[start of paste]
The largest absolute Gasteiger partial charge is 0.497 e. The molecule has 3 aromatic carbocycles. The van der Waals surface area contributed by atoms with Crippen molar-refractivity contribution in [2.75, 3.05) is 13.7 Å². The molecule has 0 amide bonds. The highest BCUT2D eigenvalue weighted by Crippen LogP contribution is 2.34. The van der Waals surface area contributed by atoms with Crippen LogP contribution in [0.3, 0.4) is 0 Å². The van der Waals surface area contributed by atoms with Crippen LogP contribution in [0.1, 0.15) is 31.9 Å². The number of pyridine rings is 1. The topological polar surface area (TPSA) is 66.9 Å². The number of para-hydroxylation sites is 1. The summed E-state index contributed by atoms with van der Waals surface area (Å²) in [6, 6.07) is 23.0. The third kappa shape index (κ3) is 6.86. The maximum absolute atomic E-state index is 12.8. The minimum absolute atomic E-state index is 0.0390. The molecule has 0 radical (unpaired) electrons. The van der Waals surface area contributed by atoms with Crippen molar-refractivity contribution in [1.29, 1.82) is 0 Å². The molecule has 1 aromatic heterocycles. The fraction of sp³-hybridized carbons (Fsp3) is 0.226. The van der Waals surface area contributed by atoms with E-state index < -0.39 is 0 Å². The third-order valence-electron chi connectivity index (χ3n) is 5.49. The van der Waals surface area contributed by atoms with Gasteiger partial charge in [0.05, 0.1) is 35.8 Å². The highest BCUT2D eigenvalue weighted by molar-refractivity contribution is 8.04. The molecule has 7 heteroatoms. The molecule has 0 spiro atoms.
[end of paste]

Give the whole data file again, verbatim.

The largest absolute Gasteiger partial charge is 0.497 e. The molecule has 3 aromatic carbocycles. The van der Waals surface area contributed by atoms with Crippen molar-refractivity contribution in [2.75, 3.05) is 13.7 Å². The molecule has 0 amide bonds. The highest BCUT2D eigenvalue weighted by Crippen LogP contribution is 2.34. The van der Waals surface area contributed by atoms with Crippen LogP contribution in [0.3, 0.4) is 0 Å². The van der Waals surface area contributed by atoms with Crippen LogP contribution in [0.1, 0.15) is 31.9 Å². The number of pyridine rings is 1. The topological polar surface area (TPSA) is 66.9 Å². The number of para-hydroxylation sites is 1. The summed E-state index contributed by atoms with van der Waals surface area (Å²) in [6, 6.07) is 23.0. The third kappa shape index (κ3) is 6.86. The maximum absolute atomic E-state index is 12.8. The minimum absolute atomic E-state index is 0.0390. The molecule has 0 radical (unpaired) electrons. The van der Waals surface area contributed by atoms with Crippen molar-refractivity contribution in [1.29, 1.82) is 0 Å². The molecule has 1 aromatic heterocycles. The fraction of sp³-hybridized carbons (Fsp3) is 0.226. The van der Waals surface area contributed by atoms with E-state index < -0.39 is 0 Å². The third-order valence-electron chi connectivity index (χ3n) is 5.49. The van der Waals surface area contributed by atoms with Gasteiger partial charge in [0.05, 0.1) is 35.8 Å². The highest BCUT2D eigenvalue weighted by molar-refractivity contribution is 8.04. The molecule has 7 heteroatoms. The molecule has 0 spiro atoms.